Monday, January 11, 2010

Review #1: Shadowland (The Mediator #1) by Meg Cabot

It’s my very first review. I haven’t never ever done one, so… I’d adore if you guys left comments telling me what I could improve on my next reviews. Would you do that for me? Ok, let’s see.

I don’t know if this is a YA book, is it? Here in Brazil (Yay, why doI love to say that I live in Brazil? God!) I actually don’t know how they name this kind of book. But, well, yes, this is definitely a YA book. I’m not going to tell I totally LOVED this book, because I’d be lying, but I liked it pretty pretty much, just didn't LOVE.

Before this one, I have read only one book by Meg Cabot, which her fans say is her worst book she has ever written. I didn’t know that when I read, ok? But I think it’s definitely the worst – not that I have read another book by her, but Teen Idol is a pretty poor book. She could have explored more the story… But that’s not the point, right? Teen Idol is not the book I’m reviewing right now.

Since then I haven’t liked any of her book summaries… Until I see a friend of mine reading the third book, I guess. Then I asked her how much she liked it and she told me it was pretty good, that I must read it, and I couldn’t resist when I really read the summary plot and found out it was a paranormal romance series - which I don’t think it is by reading only this book… It’s kind of a paranormal adventure thing.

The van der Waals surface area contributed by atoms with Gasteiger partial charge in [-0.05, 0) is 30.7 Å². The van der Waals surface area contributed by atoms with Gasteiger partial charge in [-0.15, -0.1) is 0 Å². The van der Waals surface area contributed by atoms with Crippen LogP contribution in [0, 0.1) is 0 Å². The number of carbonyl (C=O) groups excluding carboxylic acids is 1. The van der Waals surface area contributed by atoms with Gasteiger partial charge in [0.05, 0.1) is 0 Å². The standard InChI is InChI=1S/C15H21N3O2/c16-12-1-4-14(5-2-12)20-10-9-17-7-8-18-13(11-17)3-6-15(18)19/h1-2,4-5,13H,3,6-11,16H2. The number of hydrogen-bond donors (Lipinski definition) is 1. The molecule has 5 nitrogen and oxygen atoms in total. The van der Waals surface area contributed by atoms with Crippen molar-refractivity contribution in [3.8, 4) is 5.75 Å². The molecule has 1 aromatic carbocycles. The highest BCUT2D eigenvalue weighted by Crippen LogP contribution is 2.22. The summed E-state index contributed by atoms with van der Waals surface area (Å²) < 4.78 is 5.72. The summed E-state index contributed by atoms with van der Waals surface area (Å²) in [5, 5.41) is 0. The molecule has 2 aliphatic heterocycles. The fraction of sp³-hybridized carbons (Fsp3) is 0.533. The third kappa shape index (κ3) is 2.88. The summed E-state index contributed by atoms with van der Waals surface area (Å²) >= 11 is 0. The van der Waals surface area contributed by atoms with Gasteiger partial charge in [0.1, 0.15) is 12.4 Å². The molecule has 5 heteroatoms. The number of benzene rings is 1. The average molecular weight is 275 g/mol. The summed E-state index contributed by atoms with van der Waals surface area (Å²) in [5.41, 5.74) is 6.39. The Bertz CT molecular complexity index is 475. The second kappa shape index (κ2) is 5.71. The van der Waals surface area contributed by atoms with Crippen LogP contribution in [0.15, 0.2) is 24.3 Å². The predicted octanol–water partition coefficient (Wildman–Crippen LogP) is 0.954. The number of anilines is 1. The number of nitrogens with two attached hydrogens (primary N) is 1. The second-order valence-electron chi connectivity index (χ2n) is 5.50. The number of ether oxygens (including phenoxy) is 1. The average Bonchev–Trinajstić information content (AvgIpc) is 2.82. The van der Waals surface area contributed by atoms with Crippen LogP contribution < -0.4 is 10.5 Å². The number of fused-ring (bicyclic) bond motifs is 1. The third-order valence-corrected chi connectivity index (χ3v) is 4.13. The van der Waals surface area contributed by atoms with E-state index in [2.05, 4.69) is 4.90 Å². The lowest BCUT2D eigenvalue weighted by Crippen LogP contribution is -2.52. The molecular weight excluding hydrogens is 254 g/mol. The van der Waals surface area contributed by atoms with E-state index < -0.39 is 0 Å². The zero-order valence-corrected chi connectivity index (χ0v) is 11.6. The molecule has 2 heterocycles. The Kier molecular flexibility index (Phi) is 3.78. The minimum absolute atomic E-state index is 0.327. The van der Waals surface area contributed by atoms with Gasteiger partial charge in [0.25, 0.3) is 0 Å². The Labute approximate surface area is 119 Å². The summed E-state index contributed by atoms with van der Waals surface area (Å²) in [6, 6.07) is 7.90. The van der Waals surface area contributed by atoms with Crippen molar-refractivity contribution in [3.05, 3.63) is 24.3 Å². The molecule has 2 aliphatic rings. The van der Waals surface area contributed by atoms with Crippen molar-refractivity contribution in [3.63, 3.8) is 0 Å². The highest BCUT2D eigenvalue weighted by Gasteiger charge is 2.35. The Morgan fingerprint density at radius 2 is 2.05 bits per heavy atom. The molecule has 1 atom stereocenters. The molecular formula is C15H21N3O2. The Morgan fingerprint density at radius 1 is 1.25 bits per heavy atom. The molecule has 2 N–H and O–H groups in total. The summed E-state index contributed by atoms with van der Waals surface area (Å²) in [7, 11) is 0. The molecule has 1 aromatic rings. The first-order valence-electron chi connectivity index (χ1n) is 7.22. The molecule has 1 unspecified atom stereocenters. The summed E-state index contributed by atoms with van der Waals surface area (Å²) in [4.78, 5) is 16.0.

This book is simple, fun and too easy for you to read. The Mediator: Shadowland would have been a fast reading if I haven’t been so lazy this past week. Cabot wrote a light and good teen story in 284 pages - that's how many pages the Brazilian copy has. It’s pretty short, or the story ran so fast that I didn’t even realize it.

Suzannah – or Suze – is a mediator, she sees, talks and helps ghosts (or dead people) that haven’t completely gone away yet, whether she wants to or not. But her life is not so good. She has just left New York to leave with her mother and her mother’s new family – filled by a new husband and three young boys. And now she’s going to study in a new school with new classmates that are not as adorable as you might think, except a few.

I got sad for her for leaving her best friend and the city she had grew up in. So I guess I’m weaker than her, because she was extremely strong handling all those things. In her first day at the school, she already got two friends, saved a person-who-i-am-not-going-to-tell-who’s life and got popular, what she hasn’t never ever been in New York.

Fortunately, Suze doesn’t seem to have problems with her “new family”. What kind of annoys her is the fact that an old-young-ghost boy is still “living” in her new bedroom. Hmm. So you think this fact is the book point? Ha! Not really. Cabot cheated me as well. The point is another ghost girl, who still “lives” in her new school, where she finds another person like her – a mediator.

This ghost is a girl who suicide herself because of her boyfriend – who broke up with her – and now she’s trying to take him with her. Awesome, huh? And she still keeps saying she loves him… If you read it, you will know why I’m saying that.

So the book story runs quickly while Suze, helped by the old-young-ghost boy and the other mediator she has found, tries to stop the girl ghost. And it has a kind of happy ending… Until the next book – Ninth Key – which I haven’t read but I’m willing excitingly to (soon!).


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